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Torder-Conscience leaves the House Beautiful.

When Tender-Conscience had made an end of these words, he began to take his journey; and giving them all his thanks, for the kind entertainment he had met with in this place, and especially for their edifying discourse, he rose up to take his leave. Then they rose up with him, and accompanied him to the armory, which stood by the gate, and there they armed him all over with armour and weapons of proof, as was the custom to do to all pilgrims, because the rest of his journey was like to be more dangerous, the ways being infested with thieves and robbers, with sons of Belial, and murderers, also with fiends and devils; also they gave him his pass, which he had delivered to them at his first coming thither: now they had all set their hands to it, to confirm and strengthen it the more, bidding him to be sure to have a great care of it. So they conducted him to the gate, and wishing him a prosperous journey, he parted from them with tears in his eyes.

Now I saw in my dream, that Tender-Conscience went forward a good pace till he came to the brow of the hill, where the way lay down into the valley of Humiliation; but because it was steep and dangerous going down, he was forced to slacken his pace, and lean hard upon his strong crutch ; yet he was apt to slip, and could hardly stop himself from running, or rather tumbling down the hill; but at length, with much ado, he got safe to the bottom, and came to the valley of Humiliation.

Now all this valley was a kind of marshy boggy ground, and was at this time all overflowed with water, so that there was but one way to pass through it with safety, and that was over certain planks fastened to stumps and posts, and joined one to another; for it was but one plank's breadth all the whole way, and that a very narrow one: this set of planks was called the bridge of Self-Denial, and it reached quite over the valley of Humiliation. Now the waters were very high, and touched the planks; nay, in some places they covered them, so that a man could hardly discern his way.

The sight of this dangerous bridge did not a little discourage Tender-Conscience, but considering that it drew towards night, he was resolved to venture over; so on he went courageously,


pace because of the exceeding narrowness of the plauks, which also now and then would seem to yield and bend under him, which often put him in a fright lest they should break, and he be drowned in the waters : and the more to increase his trouble, when he was got about half way over, the air was hung all full of nets, traps, and gins, which were placed so low, that a man could not walk upright but he must

but at a very

and enters the Valley of the Shadow of Death,

be caught in some of them: these were planted here by the prince of the power of the air, to catch such pilgrims in as were high-minded, and walked with stretched-out necks; there. fore, when Tender-Conscience perceived the danger that was spread before him, he stooped down, and crept along upon his hands and his knees, and so escaped the nets and the gins; and he had this advantage moreover, that he could go faster in this manner, and more securely, without danger of tottering over on either side of the planks into the water, as he was often like to do when he walked upright. In this manner crawled he along till he was almost got over, wben he saw several boats making towards him on either side of the bridge, and in the boats there were men that rowed them, who halloed and called after Tender-Conscience; but he regarded them not, for he was afraid lest they were some of the robbers or murderers which infest that country, and therefore lie kept on his pace; but they rowed hard after him, and shot several arrows at him, some of which missed him, others he received with the shield of faith (Eph. vi. 16.) that was given out of the King's armory: now the names of those men that rowed in the boats, and shot at Tender-Conscience so fiercely, were Worldly-Honour, Arrogancy, Pride, Self-Conceit, Vain-Glory, and Shame; which last happened to let fly one arrow that wounded Tender Conscience slightly in the cheek, fetching up all the blood in his face, but did him no greater harm. So at length he got to the end of the bridge, and then he was past the danger of the nets and gins, so that he could now walk upright, and that upon dry ground; and he went on singing,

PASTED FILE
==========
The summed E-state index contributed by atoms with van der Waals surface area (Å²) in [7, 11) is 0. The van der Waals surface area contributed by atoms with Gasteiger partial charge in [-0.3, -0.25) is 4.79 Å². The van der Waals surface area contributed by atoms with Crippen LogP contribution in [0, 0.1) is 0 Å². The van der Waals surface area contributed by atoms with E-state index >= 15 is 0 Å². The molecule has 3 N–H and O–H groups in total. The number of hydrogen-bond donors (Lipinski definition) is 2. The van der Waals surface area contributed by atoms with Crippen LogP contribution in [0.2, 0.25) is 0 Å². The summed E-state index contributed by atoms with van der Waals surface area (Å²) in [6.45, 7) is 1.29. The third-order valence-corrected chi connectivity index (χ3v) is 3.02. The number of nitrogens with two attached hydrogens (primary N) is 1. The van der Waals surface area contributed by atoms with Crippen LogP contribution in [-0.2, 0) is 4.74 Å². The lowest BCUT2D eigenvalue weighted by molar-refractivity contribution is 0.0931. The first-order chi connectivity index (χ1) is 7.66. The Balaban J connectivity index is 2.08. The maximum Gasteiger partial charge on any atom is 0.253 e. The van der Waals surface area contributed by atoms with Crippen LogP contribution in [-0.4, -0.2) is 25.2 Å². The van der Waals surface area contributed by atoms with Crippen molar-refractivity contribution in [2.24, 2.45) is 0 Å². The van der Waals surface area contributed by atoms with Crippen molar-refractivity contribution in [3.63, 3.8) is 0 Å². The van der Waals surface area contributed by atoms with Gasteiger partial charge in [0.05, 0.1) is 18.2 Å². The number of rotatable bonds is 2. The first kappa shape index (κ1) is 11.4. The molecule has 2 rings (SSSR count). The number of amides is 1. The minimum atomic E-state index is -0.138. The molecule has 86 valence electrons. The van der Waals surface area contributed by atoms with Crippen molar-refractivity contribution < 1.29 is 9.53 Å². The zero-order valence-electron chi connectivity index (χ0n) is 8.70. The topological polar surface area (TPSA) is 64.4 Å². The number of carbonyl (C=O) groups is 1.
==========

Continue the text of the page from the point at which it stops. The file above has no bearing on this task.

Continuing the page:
« Through many toils and dangers I have run,
Much pain and hardsbip I have undergone
Yet still my God hath mingled sweet with sour,
Oft-times be smiled when he did seem to lower :
O'er hills aud dales he led me by his hand,
Through bogs and fens, hy water and by land.
He feeds and clothes, and arms his pilgrims still,
Protecting tbem from dauger, death, and ill.
Thougb Satan spreads his vets, and lays his gins,
To trap the soul in labyrinths of sius,
Yet, by God's grace, I have escaped his wiles :
The burnble pilgrim Satan ne'er beguiles;
Humility the soul's sure refuge is,

The lowest step that leads to highest bliss." Then I saw in my dream that Tender-Conscience entered the valley of the Shadow of Death, and night overtook him, 80 that his feet stumbled in the dark, and he was ready to fall into the ditch or the quag, which were on each side of the nar.

Tender-Conscience arrives at the Pillar History.